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Gustavo Torres de Souza
Brazilian Agricultural Research Corporation, Brazil
Scientific Tracks Abstracts: J Proteomics Bioinform
The importance of RNA-base techniques has been in great prominence over the last few years due to their frequent utilization in the most recent molecular biology tool for genome editing, CRISPR/Cas9, as well as for RNA interferences. That has emphasized the necessity of standardization of experiments with RNA and studying the function of signal sequences in the RNA strand. Thus, here, we aimed at standardizing the production of a eGFP mRNA with the fully known sequence. In vitro synthesized four mRNA molecules: 1. eGFP mRNA (non-polyadenylated); 2. Kozak-eGFP mRNA (non-polyadenylated, produced from the Kozak-containing amplicon); 3. eGFP-PolyA mRNA (polyadenylated); 4. Kozak-eGFP-PolyA mRNA (containing both signals, Kozak sequence, and poly(A) tail), utilizing a common eGFP plasmid as the reference. mRNA molecules were transfected into two cell lineages: 1. HEK-293-FT, which is easily transfectable and expresses well both plasmid and mRNA transfected; and 2. MDBK, observed, in our previous experiments, as hard-to-transfect and/or express DNA. We detected eGFP expression by flow cytometric analysis and fluorescent microscopy (utilizing lentivirus-transformed cell lines as positive controls). Flow cytometry allowed us to notice a marked difference among the mRNA groups (p < 0.01), both in fluorescent population percentage and inflorescence intensity. Therefore, we could analyze the necessary mRNA elements in order to achieve translation directly by studying the mRNA strand and not by the DNA sequence prior to transcription. Furthermore, the results showed that the presence of the Kozak sequence impacts translation directly regardless of transcription. The method may be useful in the study of other RNA signaling sequences.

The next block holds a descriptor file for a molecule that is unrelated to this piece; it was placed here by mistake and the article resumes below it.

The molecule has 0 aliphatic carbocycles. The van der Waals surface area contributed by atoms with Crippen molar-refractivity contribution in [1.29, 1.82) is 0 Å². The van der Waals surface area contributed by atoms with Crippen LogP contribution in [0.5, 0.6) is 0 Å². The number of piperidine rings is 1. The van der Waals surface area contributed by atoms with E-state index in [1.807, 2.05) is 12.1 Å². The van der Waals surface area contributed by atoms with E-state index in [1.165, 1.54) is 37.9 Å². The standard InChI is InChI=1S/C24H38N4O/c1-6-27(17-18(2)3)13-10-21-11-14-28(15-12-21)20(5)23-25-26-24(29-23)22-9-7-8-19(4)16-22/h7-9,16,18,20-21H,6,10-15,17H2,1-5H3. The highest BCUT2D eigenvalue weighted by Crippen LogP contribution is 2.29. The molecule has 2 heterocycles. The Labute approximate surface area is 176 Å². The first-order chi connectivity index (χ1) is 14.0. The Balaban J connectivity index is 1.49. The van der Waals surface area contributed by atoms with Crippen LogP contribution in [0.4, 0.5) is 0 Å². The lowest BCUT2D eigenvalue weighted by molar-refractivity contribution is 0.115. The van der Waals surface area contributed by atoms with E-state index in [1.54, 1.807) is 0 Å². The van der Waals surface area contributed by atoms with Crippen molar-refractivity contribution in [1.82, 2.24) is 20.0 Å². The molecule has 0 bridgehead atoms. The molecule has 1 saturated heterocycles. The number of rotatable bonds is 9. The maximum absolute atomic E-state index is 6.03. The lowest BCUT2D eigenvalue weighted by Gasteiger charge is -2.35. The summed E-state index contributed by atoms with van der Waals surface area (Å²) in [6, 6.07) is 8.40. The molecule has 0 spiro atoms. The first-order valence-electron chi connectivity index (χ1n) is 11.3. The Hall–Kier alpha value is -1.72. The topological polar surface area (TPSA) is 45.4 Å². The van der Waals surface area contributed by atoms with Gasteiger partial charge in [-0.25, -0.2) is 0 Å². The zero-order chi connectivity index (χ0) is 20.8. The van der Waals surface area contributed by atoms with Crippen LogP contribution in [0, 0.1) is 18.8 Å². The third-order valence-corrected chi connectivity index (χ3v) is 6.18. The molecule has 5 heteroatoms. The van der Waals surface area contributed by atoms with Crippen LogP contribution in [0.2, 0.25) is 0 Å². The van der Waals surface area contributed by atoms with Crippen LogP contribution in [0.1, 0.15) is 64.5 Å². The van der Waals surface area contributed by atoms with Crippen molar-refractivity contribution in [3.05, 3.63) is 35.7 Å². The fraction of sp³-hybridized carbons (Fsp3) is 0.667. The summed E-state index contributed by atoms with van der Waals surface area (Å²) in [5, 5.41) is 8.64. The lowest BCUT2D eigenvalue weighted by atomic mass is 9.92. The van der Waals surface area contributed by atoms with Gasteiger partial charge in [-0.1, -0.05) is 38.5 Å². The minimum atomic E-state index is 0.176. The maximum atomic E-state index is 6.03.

Gustavo was an undergraduate student at Juiz of Fora Federal University and intern in the human genetics and cell therapy laboratory (GENETEC) where had to experience in the culture of mesenchymal and the cancer cell and molecular biology techniques, aiming the use of mesenchymal stem cells as study models. An international student in the year of 2012 at Colorado College where he worked with computational chemistry. He has been developing his graduate research in Genetics and Biotechnology in the Laboratory of Animal Reproduction at EMBRAPA in collaboration with Recombinetics Inc. His aims are the optimization of production of genetically modified animals for various purposes.